From 11 February, throughout 2023
The Armada Portrait of Elizabeth I is arguably the most recognisable depiction of the famous Tudor Queen. From 11 February 2023, The Box will take one of the three known surviving versions of the portrait on loan from Woburn Abbey, the home of the 15th Duke and Duchess of Bedford. Woburn Abbey is currently closed for a major refurbishment and is partnering with venues across the UK to share its impressive art collection with a wider audience.
The portrait commemorates the most famous battle of Elizabeth I’s reign: the defeat of the Spanish Armada in 1588. It shows Elizabeth in triumph, with the storm-lashed Spanish fleet behind her on the right and the English ships sailing through calm seas on the left.
The portrait will be displayed in the 100 Journeys gallery, which examines Plymouth’s role as the start and finishing point for some of history’s most well-known voyages and expeditions.
During summer 2023, the themes of light and colour will be explored and an important anniversary linked to one of Plymouth’s most famous portrait artists will be marked:
Reframing Reynolds: A Celebration
24 June – 29 October 2023
Sir Joshua Reynolds (1723-1792) was a portrait painter known for capturing his clients’ personalities. He was one of the founding members and first president of the Royal Academy and one of the most influential painters in the 1700s. This ambitious exhibition will coincide with the 300th anniversary of his birth in Plympton St Maurice, on the outskirts of Plymouth.
Reynolds established his first portrait studio in Plymouth Dock (now Devonport), and the exhibition will explore his studio practice and early career in Devon. It will also look at what he learnt on his travels in Europe and how it influenced his theories on art education, his involvement in the printmaking process and how it made his portraits famous, his experiments with pigments, colour, shadow and light and notions of celebrity.
Strategic loans from public and private collections in the UK will be shown alongside works from The Box’s collections. Reynolds’ legacy today will be highlighted through a creative collaboration with Royal Academician Rana Begum, who will create new works inspired by two of Reynolds’ portraits for the exhibition.
Rana Begum: Dappled Light
24 June – 24 September 2023
Following presentations in Coventry and London in 2022, Rana Begum’s Dappled Light exhibition will travel to Plymouth in 2023. With striking works that explore the perception of light, colour and form and blur the boundaries between sculpture, architecture, design and painting, this solo exhibition by this exciting UK-based visual artist will respond to The Box’s beautifully restored St Luke’s church, as well as other spaces throughout its main building.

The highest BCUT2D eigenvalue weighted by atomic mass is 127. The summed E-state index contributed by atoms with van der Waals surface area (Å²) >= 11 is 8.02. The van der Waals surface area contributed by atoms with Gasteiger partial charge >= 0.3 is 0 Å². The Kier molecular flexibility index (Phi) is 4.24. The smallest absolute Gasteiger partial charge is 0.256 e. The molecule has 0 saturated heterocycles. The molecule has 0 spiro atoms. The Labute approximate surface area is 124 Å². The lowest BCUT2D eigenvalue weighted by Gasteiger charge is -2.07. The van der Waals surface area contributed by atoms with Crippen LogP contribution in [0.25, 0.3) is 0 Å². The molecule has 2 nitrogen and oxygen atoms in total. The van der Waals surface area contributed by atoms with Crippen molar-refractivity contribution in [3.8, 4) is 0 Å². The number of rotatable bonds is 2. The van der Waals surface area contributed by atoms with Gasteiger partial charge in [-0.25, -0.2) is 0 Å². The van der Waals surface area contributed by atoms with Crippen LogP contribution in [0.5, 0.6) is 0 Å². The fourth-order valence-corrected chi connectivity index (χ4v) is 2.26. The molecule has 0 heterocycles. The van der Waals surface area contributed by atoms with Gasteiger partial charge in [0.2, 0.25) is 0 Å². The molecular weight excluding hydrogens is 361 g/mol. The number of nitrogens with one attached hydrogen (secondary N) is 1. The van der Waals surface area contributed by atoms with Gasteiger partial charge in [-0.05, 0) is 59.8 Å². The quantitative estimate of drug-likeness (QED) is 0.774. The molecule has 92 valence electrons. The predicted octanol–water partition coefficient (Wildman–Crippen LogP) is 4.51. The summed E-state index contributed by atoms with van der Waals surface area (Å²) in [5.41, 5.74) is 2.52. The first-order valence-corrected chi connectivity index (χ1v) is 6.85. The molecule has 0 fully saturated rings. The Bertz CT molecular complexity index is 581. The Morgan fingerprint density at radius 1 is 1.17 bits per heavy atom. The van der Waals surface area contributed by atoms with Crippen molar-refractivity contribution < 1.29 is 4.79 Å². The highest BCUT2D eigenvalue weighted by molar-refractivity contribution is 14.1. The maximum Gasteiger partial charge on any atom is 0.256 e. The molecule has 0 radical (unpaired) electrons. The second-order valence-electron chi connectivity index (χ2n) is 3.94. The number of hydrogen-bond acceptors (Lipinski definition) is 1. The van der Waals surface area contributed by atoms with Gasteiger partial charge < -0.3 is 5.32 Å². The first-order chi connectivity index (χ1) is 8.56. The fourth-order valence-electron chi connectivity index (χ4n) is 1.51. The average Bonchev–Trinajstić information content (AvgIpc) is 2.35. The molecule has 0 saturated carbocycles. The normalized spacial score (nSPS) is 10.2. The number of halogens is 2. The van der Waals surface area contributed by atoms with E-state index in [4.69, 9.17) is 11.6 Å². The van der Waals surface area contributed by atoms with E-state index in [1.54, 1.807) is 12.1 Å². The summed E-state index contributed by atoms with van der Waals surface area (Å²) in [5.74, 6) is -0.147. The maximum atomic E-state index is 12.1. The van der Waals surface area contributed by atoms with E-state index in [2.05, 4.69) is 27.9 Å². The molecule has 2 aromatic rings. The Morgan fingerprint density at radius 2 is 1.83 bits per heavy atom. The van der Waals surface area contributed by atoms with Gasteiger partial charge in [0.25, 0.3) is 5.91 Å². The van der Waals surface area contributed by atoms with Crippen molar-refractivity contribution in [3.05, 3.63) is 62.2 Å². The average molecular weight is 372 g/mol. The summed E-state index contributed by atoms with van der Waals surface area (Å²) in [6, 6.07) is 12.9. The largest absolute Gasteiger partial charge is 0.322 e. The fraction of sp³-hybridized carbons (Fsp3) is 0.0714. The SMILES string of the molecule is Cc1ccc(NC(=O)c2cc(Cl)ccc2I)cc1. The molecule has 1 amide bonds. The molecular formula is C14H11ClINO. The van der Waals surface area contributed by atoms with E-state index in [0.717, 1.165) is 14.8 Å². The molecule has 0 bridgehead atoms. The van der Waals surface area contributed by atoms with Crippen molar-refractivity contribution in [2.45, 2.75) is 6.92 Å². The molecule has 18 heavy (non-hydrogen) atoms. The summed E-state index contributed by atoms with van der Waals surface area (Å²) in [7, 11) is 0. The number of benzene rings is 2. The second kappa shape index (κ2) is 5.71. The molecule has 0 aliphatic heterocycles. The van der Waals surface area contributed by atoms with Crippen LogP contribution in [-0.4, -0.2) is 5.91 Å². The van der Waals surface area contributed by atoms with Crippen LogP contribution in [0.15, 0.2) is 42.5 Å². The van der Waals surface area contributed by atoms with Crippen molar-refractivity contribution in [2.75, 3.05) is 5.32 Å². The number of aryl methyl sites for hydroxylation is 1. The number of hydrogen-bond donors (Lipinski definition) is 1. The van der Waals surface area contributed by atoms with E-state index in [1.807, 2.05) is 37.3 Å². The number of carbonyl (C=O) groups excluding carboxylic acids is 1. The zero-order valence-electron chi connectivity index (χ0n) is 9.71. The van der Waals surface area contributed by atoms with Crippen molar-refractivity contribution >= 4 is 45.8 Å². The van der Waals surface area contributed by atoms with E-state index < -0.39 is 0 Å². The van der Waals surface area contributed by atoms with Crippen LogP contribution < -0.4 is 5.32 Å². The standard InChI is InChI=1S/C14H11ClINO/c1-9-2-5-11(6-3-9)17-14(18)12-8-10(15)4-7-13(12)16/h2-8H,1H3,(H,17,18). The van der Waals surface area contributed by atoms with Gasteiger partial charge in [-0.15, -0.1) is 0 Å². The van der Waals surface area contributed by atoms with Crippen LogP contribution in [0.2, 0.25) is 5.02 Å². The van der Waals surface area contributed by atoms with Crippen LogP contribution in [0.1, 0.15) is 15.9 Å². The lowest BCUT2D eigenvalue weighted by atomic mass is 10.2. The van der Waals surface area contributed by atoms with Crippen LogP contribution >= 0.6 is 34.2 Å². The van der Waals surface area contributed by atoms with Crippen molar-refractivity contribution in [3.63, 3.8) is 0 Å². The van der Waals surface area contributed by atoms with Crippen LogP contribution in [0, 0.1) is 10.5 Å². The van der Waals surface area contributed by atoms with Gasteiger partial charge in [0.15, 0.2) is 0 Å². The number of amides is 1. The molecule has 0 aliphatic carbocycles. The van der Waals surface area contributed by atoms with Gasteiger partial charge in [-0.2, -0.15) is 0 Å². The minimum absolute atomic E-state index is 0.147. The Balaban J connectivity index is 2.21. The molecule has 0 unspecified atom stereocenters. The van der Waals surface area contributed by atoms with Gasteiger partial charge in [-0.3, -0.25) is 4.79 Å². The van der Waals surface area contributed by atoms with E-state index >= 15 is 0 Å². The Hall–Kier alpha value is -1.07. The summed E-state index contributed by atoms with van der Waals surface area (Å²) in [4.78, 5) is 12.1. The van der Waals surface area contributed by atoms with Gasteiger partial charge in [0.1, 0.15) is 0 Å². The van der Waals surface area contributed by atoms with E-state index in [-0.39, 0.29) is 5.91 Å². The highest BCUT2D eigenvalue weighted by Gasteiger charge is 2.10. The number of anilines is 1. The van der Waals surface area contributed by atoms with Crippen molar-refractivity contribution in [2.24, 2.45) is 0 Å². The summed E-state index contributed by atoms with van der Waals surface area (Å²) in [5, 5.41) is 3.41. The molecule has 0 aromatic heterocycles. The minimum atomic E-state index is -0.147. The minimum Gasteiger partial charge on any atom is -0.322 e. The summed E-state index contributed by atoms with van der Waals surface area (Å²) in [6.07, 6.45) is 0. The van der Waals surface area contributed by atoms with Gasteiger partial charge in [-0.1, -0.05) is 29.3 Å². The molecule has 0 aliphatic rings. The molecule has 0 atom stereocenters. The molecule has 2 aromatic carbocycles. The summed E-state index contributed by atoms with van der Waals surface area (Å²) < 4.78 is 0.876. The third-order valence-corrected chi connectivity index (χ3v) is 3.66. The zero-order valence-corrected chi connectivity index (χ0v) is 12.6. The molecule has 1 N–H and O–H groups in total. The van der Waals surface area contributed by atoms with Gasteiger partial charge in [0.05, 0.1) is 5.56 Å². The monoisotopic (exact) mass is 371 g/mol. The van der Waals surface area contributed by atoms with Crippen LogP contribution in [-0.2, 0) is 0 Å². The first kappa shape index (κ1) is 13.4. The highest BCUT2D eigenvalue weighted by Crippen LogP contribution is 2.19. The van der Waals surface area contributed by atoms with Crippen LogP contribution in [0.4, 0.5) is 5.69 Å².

In autumn 2023, the programme will explore the theme of revisiting history. Central to this season will be a major new commission by the hugely respected artist and filmmaker John Akomfrah, and a nationally touring exhibition from the National Gallery.
7 October 2023 – 7 January 2024
This exquisite exhibition explores the development of Dutch flower painting from its beginnings in the early 17th century to its blossoming in the late 18th century. It features ten of the finest examples of Dutch flower paintings from the National Gallery’s collection including works by Ambrosius Bosschaert the Elder, Rachel Ruysch and Jan van Huysum.
John Akomfrah: Arcadia
From 18 November 2023, until 2024
This major new film commission, which has been created following an extensive period of research, is a multi-screen installation on colonialism, capitalism and the global impact of climate change. The work, commissioned by The Box, will be presented at Sharjah Biennial 15 in the United Arab Emirates (7 February - 11 June 2023) before opening in Plymouth.
Victoria Pomery, CEO at The Box said:
This exciting programme signals our ambitions for The Box. We are keen to maximise the use of our diverse and rich collections whilst bringing the best of contemporary artistic practice to Plymouth.